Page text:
When we later see an unhinged and reckless Arya scheming her way into stabbing a man to death out of fury it’s easy for us to think good for her. Look at her go, finally getting her revenge.


Tywin later tells Tyrion that what are the lives of a dozen men in return for the end of the war? What is the difference between men dying on the battlefield opposed to men dying while eating dinner. In his mind, Tywin has lowered the body count and shortened the time of the war. In his mind he’s done something noble.

While Arya has killed men out vengeance. There was no strategy, no need, just her blind rage that guided her hand. And while it serves as showing us that Arya is no longer some feisty little girl but a potential killer, it also makes us wonder why it’s okay for us to cheer at her vengeance but boo at Tywin’s plays at war?

Tyrion at the very beginning is called a monster by Joffery and Tyrion warns him that if that’s the case Joffery must speak softer to him then because monsters aren’t those kings want to mess with, considering kings have been dropping like flies lately.

Joffery is sent away and again we’re left with questions. Obviously we don’t see Tyrion as a monster, especially considering in the world of Westeros he’s perceived as such due to his dwarfism. However, can we see him turning into the monster that everyone predicts? Will he, like Arya, be sold one too many blows and have nothing left but his need to avenge, his need to survive? What does it do to a human to be stripped to nothing more than basic survival instincts?

It also delivers us the haunting scene between Tyrion and Tywin where the former is dubious of Tywin’s true intentions. He believes Robb’s death was to benefit himself, rather than the family and he demands to know when Tywin has ever done something just to benefit the family.

And Tywin tells him in a momentarily lapse of control that letting Tyrion live was one such act. When Tyrion was born Tywin wanted to walk him into the sea and let him drown but he didn’t because he held the Lannister name. Is Tywin a monster for his words and not his actions? It’s hard not to see him as that as we watch Tyrion’s disbelieving face.

Is Theon still a monster for killing those two boys after being tortured into losing his manhood by a human who personifies sadism? Is Arya a murderer for killing that man? Is the Hound a hero for saving her from the rest?

Are Robb and his camp martyrs or idiots? Is Sansa still viewed as that materialistic little girl or have people seen her for the broken young woman she’s become. Is Dany the liberator or the conqueror? Is Joffery a product of nature or nurture?

This is what makes Thrones so fascinating because it plays with the perceptions we’ve had of fantasy heroes and villains that we’ve all held since we first read Lord of the Rings where there is the defined side for the good and the light and a side for the shadows. We don’t know who’s on what side, who trails the middle line and who might end up at the series end to be dead or alive.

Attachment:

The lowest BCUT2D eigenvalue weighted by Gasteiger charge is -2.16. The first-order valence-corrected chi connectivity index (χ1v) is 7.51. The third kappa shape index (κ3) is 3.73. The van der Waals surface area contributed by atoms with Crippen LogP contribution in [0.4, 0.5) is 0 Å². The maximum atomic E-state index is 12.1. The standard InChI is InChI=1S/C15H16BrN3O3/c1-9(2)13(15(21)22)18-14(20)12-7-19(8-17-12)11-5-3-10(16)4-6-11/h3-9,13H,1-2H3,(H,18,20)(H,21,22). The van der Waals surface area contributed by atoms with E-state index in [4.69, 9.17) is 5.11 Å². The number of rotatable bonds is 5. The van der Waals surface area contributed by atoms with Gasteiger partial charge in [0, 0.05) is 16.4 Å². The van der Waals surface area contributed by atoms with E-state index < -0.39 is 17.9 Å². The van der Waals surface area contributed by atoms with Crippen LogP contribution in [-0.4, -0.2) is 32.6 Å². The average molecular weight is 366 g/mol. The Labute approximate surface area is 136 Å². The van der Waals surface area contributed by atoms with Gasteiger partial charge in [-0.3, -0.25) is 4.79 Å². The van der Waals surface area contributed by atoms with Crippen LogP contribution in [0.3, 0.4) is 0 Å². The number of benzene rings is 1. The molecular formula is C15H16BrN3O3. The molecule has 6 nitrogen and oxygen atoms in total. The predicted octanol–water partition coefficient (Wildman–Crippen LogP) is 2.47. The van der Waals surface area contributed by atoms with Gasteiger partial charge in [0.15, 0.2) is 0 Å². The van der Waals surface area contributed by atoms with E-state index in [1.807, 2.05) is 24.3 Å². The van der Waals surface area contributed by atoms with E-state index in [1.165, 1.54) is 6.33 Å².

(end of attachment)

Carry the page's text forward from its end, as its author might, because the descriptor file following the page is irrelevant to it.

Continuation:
This episode, despite being thought-provoking for the over analytical, tied everything up. We saw Bran interact with Sam before Sam headed to Castle Black and Bran headed beyond the wall (in a shot I might add that showed Bran looking very kingly…I swear he’s a pawn in this story that will move further up the ranks just as Jojen predicted). Ygritte got to shoot Jon with arrows as a final goodbye before he too found himself back home at Castle Black.

Davos is kept alive because he promises he can provide an army for Stannis to march North with, with Melisandre’s blessing saying that Davos will play a key part in the upcoming war.

Arya is off with the Hound, Sansa is stuck, Jaime has returned home and Tyrion is more lost in what he’s called home than ever before.

It was far from the best finale it could have been and it left some to be desired, but it served its purpose in telling us what has ended and what will continue next spring. Maybe next year they’ll succeed in creating a compelling finale.

Until then…

Read the books! Catch up! And come back ready for what craziness is bound to happen in the show’s fourth season.

I’m already counting down the days. 

About The Author

Ally Johnson is a Blast correspondent

6 Responses

  1. B6307

    It’s sick irony and hypocrisy when we gush our love and admiration for violence-porn such as this and then demand that we abolish guns to prevent tragedies that occur in real life. I suppose it would have been OK if the sicko perpretrators just used knives and cross-bows instead. But thank goodness the violence in our entertainment media isn’t at all connected to real life inclinations to commit violent acts. Imagine if that were true…

  2. Schstate

    I’m so sick of the lengthy torture scenes – we get it. I feel like about 40 minutes of story-telling has been wasted on these lengthy segments in the past 3 or 4 episodes – once we knew who was doing the torturing…we got it. Move on!